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Short Walks

(1) Carr Vale (3 miles)



(2) Avenue Washlands (4.8 miles)

 


(3) A Stephenson Trail (3.3 miles)






(4) Chesterfield Western Walk (4.6 miles)








Revolution House, Old Whittington

(5) Two Revolutions (7 miles)



Old Whittington, The Handleys, Barrow Hill, River Rother

A local morning walk of 7 miles, passing two ‘revolution’ museums.
The first meaning of ‘revolution’ is ‘a change in the way a country is governed, usually to a different political system and often using violence or war’ and is reflected in Old Whittington’s ‘Revolution House’, with its part in the Glorious Revolution of 1688.
The other meaning is ‘one complete circular movement of something, for example, a wheel’ and can refer to Barrow Hill’s railway ‘Roundhouse’.
(Definitions from the Cambridge Dictionary)

A steady climb from Old Whittington leads to the Handleys, and is followed by a descent to Barrow Hill.

River Rother on the Hollingwood Hoop


The return is via the River Rother, which runs parallel to the Chesterfield Canal here and forms part of the
‘Hollingwood Hoop’.
The Canal Trust hold an annual
Walking Festival each September.




(6) Bluster Castle (4.3 miles)

Linacre, Birley, Oxton Rakes, Ingmanthorpe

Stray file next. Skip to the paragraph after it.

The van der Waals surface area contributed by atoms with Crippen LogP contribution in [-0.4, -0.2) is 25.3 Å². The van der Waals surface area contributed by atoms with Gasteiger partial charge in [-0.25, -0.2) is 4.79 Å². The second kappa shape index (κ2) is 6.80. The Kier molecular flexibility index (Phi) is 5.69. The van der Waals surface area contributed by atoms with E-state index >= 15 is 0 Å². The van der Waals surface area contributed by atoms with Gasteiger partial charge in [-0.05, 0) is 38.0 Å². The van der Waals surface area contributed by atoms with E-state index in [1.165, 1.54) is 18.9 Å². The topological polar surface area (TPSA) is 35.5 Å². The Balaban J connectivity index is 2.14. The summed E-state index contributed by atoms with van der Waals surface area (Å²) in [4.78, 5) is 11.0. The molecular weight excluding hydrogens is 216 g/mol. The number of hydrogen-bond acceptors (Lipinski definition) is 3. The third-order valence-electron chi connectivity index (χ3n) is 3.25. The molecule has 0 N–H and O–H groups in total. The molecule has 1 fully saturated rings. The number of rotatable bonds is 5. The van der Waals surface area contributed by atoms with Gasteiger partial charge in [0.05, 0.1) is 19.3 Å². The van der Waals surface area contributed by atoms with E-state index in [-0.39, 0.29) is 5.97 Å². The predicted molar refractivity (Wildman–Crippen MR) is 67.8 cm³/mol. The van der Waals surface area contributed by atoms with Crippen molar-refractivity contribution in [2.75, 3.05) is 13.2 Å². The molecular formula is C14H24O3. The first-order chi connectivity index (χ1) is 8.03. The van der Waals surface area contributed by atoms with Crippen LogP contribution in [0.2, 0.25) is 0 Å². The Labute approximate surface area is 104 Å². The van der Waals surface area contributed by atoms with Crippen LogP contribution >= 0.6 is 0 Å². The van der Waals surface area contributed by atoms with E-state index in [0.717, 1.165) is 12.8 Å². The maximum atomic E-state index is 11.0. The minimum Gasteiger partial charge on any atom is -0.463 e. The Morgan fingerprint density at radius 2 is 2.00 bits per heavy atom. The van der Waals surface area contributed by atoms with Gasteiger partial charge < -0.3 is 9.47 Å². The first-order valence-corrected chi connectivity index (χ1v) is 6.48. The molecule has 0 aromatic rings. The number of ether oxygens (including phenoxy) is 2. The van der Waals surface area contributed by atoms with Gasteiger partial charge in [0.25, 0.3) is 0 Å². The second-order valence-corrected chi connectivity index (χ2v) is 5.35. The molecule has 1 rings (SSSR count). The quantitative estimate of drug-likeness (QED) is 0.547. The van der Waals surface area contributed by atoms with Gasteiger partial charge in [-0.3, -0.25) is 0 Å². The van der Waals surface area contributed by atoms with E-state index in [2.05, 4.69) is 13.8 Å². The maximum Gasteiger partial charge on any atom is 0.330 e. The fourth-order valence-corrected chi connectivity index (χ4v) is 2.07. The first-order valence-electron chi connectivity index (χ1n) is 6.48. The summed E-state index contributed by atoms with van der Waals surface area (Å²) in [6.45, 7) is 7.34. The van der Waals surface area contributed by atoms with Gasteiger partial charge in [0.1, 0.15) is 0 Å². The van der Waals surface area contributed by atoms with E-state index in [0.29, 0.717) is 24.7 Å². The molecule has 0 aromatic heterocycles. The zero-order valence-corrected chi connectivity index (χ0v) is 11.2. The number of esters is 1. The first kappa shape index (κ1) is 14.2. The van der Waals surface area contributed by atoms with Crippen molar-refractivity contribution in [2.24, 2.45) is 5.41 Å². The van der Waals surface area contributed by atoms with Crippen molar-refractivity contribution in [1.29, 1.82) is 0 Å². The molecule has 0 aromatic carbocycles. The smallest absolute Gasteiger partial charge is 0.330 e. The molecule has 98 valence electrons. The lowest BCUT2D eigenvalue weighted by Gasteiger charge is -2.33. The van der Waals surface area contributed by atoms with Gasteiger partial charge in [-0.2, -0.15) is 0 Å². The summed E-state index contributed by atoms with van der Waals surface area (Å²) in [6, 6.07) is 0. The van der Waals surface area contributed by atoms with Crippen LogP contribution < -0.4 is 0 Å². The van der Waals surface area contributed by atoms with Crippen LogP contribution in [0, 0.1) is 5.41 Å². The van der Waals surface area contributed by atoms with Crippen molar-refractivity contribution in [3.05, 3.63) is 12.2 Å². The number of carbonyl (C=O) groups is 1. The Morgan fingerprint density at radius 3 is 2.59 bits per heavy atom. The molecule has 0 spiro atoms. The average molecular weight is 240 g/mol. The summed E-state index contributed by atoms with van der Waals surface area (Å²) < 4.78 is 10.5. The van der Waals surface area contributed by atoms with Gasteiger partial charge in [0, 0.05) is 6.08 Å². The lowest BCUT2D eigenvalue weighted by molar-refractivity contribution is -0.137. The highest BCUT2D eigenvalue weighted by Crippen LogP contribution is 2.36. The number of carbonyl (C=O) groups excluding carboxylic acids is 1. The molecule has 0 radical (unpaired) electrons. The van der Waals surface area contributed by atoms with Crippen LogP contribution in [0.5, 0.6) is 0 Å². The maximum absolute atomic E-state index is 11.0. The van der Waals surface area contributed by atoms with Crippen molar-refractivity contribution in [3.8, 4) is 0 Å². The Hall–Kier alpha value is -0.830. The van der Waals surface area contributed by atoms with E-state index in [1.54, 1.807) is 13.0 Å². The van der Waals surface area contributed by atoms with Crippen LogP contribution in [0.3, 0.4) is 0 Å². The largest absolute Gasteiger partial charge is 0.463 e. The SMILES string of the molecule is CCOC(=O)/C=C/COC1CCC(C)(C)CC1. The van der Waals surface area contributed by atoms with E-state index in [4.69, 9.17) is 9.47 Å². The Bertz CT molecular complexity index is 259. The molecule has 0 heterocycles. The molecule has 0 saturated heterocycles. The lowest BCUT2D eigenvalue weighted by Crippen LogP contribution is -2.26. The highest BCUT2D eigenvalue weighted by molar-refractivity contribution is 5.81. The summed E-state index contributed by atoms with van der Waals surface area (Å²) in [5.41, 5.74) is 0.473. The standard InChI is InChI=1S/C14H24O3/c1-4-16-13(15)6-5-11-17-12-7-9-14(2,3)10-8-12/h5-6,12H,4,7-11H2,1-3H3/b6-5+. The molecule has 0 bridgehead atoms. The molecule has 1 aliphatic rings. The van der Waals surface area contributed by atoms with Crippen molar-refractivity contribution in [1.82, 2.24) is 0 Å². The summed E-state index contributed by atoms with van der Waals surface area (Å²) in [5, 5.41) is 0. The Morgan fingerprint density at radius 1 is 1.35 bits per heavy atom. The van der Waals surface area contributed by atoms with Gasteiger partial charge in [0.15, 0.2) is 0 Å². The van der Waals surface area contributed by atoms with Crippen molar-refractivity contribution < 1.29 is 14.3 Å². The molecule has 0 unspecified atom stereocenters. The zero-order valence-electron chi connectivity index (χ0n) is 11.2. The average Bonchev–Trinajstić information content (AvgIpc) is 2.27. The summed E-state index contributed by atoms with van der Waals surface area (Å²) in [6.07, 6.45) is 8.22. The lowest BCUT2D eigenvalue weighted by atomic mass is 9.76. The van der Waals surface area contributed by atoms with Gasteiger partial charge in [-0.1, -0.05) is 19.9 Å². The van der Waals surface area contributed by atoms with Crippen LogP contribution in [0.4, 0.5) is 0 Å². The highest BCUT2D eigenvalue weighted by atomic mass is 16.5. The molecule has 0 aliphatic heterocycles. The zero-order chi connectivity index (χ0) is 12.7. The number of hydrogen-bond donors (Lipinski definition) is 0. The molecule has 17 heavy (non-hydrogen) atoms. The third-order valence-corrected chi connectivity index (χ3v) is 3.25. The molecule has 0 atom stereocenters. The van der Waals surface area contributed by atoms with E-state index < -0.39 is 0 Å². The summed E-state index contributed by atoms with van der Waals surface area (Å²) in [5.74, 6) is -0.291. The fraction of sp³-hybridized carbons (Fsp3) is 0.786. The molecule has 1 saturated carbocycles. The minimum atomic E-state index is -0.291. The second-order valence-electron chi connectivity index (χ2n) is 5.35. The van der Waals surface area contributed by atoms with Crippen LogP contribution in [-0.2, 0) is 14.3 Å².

Another short morning walk of a little over 4 miles, this one requiring more energy than some, as it involves a climb with some hefty wall stiles from the Linacre Reservoirs to Bluster Castle, at virtually 1000 feet.
No evidence of any castle here – the area was probably named after its windswept nature – but it gives fine views over Chesterfield & NE Derbyshire.




(7) Silverhill (3.1 miles)

Silverhill, Teversal

A walk of 3 miles, just over the Nottinghamshire border from Hardwick.


From the Silverhill Wood car park, make the gentle ascent to the ‘Miner’ – on the site of one of many former pits in the area, and widely claimed to be the Nottinghamshire high point of 670 feet.
The sculpture, entitled ‘Testing for Gas’ , was created by artist Antony Dufort as ‘a tribute to the miners of the Nottinghamshire coalfields’.
Hardwick Hall can be seen behind the trees.

Continue along the track around the Wood and after passing between two small lakes take the Silverhill Trail to Teversal village. The old village contains St. Katherine’s Church and, behind it Teversal Manor, the assumed home of Lady Chatterley in the DH Lawrence novel.

Return via the Silverhill Trail and the lower path of the Wood.